A very good analysis of last night’s CNBC Republican Debate from Gary Bauer, End of Day Report:
Cruz & Rubio Score Big
A few minutes into last’s night debate, I developed a sense of dread. The focus was supposed to be economics, but I am very familiar with John Harwood’s left-wing views. I assumed he would try to skewer the candidates, and he did.
For a while, I was worried about the amount of ammunition being provided to the Democrat National Committee. But my concerns quickly disappeared as one candidate after another rose to the occasion and put the left-wing “moderators” in their place.
Here’s my take on the key moments of last night’s Republican debate.
JEB BUSH — The pressure was on Bush last night to take his game to a new level. I don’t think he did that. I’m not alone. Consider these post-debate headlines:
“The Agony Of Jeb Bush.”
“Jeb Bush’s Campaign On Life Support After Rough Debate.”
“Jeb Bush’s Comeback Strategy Backfires At GOP Debate.”
“The Beginning Of The End For Jeb.”
“For Jeb’s Supporters, It Was A Night Of Crushing Disappointment.”
“Jeb’s Dead: Adios Amigo.”
It’s not that Bush made big gaffes, he just didn’t stand out. Viewers didn’t hear or see anything that would lead them to think that Bush is the best candidate for the job. Commentators right and left are saying this morning that Bush reinforced the sense that he is not a very good candidate. It’s worth remembering that the last time he ran for office was 2002 — more than 10 years ago.
BEN CARSON — I like Dr. Carson a lot. He is a wonderful man who has hit a nerve with evangelical Christians, especially evangelical women. But I don’t think he helped himself last night.
For example, how is it that during an economic debate he was unable to tell us what his proposed flat tax rate would be? Later on, it sounded as if he was proposing a consumption tax too — in addition to a flat tax on income — when he talked about how much money would be generated from “a 15 percent tax on your gross domestic product.”
I am also hearing more concerns about whether a candidate with such a low key demeanor will be capable of stopping Hillary or, if he is elected, defeating the ingrained Washington establishment that plays hardball. Dr. Carson is a very thoughtful man, but politics is a contact sport.
CHRIS CHRISTIE — New Jersey Governor Chris Christie knocked it out of the park when he took on an incredibly dumb question about government regulation of fantasy football.
“Carl, are we really talking about getting government involved in fantasy football?” Christie asked. “We have $19 trillion in debt. We have people out of work. We have ISIS and al Qaeda attacking us. And we’re talking about fantasy football? Can we stop?” (Watch it here.)
Unfortunately, it has to be noted that this was a missed opportunity for Governor Bush. He was asked the question first, a gift on a silver platter. Yet he attempted to answer it by talking about government regulations on day trading and insider information. Gov. Christie handled it perfectly.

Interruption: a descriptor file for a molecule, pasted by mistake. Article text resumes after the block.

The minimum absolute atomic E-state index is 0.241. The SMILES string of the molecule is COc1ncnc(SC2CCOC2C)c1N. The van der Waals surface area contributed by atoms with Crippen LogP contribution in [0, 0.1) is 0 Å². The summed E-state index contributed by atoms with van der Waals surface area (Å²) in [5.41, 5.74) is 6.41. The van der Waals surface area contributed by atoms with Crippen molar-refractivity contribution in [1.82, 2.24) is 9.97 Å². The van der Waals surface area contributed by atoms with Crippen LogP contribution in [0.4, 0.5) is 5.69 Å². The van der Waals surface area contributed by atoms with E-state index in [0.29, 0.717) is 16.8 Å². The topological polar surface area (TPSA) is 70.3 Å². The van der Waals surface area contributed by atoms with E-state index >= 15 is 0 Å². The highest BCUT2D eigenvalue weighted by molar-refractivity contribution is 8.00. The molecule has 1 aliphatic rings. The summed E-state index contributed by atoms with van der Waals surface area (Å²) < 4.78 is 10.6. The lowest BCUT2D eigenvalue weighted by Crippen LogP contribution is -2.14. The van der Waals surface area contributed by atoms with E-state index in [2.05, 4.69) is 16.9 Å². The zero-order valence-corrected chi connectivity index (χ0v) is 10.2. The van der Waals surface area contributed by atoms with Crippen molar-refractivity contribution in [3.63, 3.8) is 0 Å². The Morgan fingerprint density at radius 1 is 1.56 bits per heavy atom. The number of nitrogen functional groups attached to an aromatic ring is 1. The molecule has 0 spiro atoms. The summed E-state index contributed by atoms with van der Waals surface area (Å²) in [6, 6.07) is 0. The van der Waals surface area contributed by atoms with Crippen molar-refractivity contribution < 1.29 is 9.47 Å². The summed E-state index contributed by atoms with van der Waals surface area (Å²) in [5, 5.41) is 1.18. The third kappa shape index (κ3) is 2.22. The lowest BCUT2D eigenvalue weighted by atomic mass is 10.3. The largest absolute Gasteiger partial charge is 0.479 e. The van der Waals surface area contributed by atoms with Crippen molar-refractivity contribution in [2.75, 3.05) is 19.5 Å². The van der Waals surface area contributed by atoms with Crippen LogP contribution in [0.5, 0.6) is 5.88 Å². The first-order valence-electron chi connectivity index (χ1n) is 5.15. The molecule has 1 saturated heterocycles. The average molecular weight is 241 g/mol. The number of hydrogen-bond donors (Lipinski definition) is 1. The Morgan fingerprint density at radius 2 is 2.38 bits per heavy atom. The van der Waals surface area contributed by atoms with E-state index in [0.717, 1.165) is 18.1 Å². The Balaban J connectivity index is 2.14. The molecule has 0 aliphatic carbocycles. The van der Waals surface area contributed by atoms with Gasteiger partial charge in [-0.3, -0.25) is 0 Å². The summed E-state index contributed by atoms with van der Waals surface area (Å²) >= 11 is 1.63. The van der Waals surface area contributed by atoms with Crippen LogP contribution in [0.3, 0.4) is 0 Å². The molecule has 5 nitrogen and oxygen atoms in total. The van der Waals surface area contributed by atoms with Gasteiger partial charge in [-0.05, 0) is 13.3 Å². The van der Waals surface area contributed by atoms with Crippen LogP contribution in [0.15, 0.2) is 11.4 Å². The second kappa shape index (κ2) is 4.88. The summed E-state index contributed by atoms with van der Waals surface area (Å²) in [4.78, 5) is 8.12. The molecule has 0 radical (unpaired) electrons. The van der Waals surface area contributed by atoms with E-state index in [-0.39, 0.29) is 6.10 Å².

TED CRUZ — Senator Cruz had THE moment of the debate when he denounced the moderators for trying to create a “cage match” between the candidates. He wisely did not complain about the questions posed to him, but he called out the moderators for the absurd questions posed to fellow candidates. (Watch it here.) Cruz’s response set a record with focus group viewers.
Cruz seemed more engaging, natural and spontaneous. And as I suggested yesterday, he even opened the debate with a joke, showing his sense of humor. There was never any doubt about his ideology, but he appears to be improving as a candidate.
MARCO RUBIO — I wrote yesterday that Senator Rubio would likely be confronted on his Senate attendance record. The Bush campaign had spent the last several days stoking the issue, believing the media would take the bait. They did and Rubio was ready.
He noted that the media were not at all concerned when Democrats who were running for president regularly missed votes. But Bush, hoping for a breakthrough moment, jumped in and went on the attack. It backfired. Rubio swatted him away almost effortlessly.
He also had one of the best moments of the night when he compared the left-wing media to a Democrat Super PAC and then accused Hillary Clinton of being a liar. (Watch it here.)
DONALD TRUMP — The former GOP front runner held his own, but did not dominate the show. He has definitely moderated his demeanor and tone, perhaps in an attempt to appear more statesman-like. He did not attack Ben Carson, as was expected. Instead, Trump went after Gov. John Kasich, who had gone on a tirade the day before, distorting the views of other candidates on immigration and Medicare.
The Biggest Loser
Without any question, the biggest loser of the night was CNBC and moderators John Harwood, Becky Quick and Carl Quintanilla.
For example, after opening the debate by asking all the candidates to name their biggest weakness, John Harwood kicked off the questioning with this gem to Donald Trump: “Let’s be honest, is this a comic book version of a presidential campaign?”
Immediately following the debate, Republican National Committee Chairman Reince Priebus blasted CNBC, calling the performance of the moderators “extremely disappointing,” adding “CNBC should be ashamed of how this debate was handled.”
Sean Hannity said, “This is going to go down in history as a really bad night for the media.”
However, former Attorney General Ed Meese isn’t letting GOP leaders off the hook. Meese called the debate a “verbal shooting gallery set up by CNBC.” He said, “Whoever selected the moderators should be fired and the RNC leaders who allowed it should be condemned.”